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Over-the-Air Digital Reception Issues and Discussion


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148 replies to this topic

#51 OFFLINE   n3ntj

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Posted 19 July 2009 - 10:58 PM

I've given up on getting WPVI 6.1 from Philly. I've tried several VHF antennas, including 2 that I built tuned specifically for 85 MHz. One has approx. 6.2 dB gain and I get no PSIP info about 70 miles west of Philly. WPVI raised their power to 30 kW and still no go. Not sure if the power increase has helped the large majority of people closer to Philly that still couldn't get the WPVI signal. I think the only chance I still have is if WPVI decided to go back to UHF. The Philly UHF stations are much stronger here (with a UHF antenna, of course).

HD Snob - "Friends Don't Let Friends Watch Cable".
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#52 OFFLINE   nnnn3950

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Posted 20 July 2009 - 02:05 PM

Do you have a strictly UHF antenna or a VHF/UHF model? Did any of your stations change to VHF? YOu might want to check at antennaweb.org or tvfool to see what changed.


I have a VHF/UHF antenna. I live 80 miles from the stations towers. But on antennaweb.org it says I only get channels 7.1. I get more then what they say. I contacted FCC to try to find out what was going on they said I should be thankful for what i have. But like I said I got those channels perfectly fine before they turned off analog and again those are DTV Channels and not analog channels. That's what puzzles me.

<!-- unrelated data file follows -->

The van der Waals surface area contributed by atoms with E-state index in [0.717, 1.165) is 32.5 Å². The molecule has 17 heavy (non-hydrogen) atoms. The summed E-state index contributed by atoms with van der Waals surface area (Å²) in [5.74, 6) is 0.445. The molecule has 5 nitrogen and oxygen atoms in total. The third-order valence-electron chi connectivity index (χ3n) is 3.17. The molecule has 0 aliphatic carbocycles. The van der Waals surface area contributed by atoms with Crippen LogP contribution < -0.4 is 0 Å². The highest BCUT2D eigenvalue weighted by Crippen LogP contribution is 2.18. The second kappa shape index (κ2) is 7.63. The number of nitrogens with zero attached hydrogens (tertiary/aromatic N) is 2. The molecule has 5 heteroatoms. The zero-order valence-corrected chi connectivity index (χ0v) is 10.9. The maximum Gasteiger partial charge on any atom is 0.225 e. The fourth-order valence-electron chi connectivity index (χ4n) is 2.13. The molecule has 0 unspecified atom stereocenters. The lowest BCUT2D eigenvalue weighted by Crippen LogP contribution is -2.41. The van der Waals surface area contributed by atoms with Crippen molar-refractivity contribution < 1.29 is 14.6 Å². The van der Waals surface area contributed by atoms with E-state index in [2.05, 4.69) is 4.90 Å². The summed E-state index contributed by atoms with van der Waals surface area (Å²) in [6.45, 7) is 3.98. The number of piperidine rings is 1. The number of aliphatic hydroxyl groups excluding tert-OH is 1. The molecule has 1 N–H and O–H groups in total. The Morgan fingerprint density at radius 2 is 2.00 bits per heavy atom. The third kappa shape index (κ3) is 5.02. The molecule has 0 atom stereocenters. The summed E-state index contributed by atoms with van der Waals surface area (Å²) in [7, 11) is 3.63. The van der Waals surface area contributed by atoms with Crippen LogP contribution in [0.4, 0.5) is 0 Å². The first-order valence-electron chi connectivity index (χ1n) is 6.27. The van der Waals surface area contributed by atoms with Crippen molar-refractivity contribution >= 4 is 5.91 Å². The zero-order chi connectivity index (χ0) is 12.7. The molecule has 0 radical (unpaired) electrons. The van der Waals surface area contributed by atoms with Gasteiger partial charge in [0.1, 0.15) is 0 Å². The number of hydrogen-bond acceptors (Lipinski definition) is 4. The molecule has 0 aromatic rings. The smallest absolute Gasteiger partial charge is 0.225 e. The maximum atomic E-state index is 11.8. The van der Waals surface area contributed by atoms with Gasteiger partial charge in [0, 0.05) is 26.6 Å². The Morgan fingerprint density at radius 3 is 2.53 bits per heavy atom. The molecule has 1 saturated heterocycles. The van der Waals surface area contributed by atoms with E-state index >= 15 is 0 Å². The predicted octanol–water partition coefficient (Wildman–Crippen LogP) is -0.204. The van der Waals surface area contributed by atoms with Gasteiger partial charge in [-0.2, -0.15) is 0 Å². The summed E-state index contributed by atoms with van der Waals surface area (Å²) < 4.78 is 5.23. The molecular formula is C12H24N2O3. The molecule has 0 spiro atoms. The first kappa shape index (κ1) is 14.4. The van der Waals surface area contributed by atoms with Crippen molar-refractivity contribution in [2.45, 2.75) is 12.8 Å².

What about there reception strength?:confused:

#53 OFFLINE   n3ntj

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Posted 20 July 2009 - 02:21 PM

When did Antennaweb.org change from listing the stations you may get to only showing the very local stations? I am near Phily, Baltimore, and DC and can get many of these stations OTA, in addition to those in my market (Harrisburg/Lancaster, PA). Now when I use antennaweb.org, however, only the Harrisburg stations show up on their list.

HD Snob - "Friends Don't Let Friends Watch Cable".
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DirecTV Equipment: HR24-200 (2), 5LNB Slimline, AM21, SWiM 8 installed (MRV), Cinema Kit (Wifi connection)
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#54 OFFLINE   CCarncross

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Posted 20 July 2009 - 05:46 PM

I have a VHF/UHF antenna. I live 80 miles from the stations towers. But on antennaweb.org it says I only get channels 7.1. I get more then what they say. I contacted FCC to try to find out what was going on they said I should be thankful for what i have. But like I said I got those channels perfectly fine before they turned off analog and again those are DTV Channels and not analog channels. That's what puzzles me.

What about there reception strength?:confused:


Most likely what has happened is they are operating at a much lower power than they were b4 the analog cutoff...Several of my stations are actually operating at lower power than b4 they cutoff the analog signal...

#55 OFFLINE   ChrisPC

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Posted 18 August 2009 - 03:33 PM

D* finally updated their channel mapping for Nashville. They added the new ThisTV subchannel on 5.3.

#56 OFFLINE   Jerry Springer

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Posted 08 September 2009 - 07:15 AM

The way that the FCC designed the power limitations of the new DTV is that the reception range is about 60 miles.

In the analog days there were two effectively transmitters for the TV
station.

A transmitter for the video and a transmitter for the audio.
The video transmitter was Amplitude Modulation see
http://en.wikipedia.org/wiki/NTSC

The audio was FM at a much lower power.

The reason that the video was a higher power is that AM is more susceptible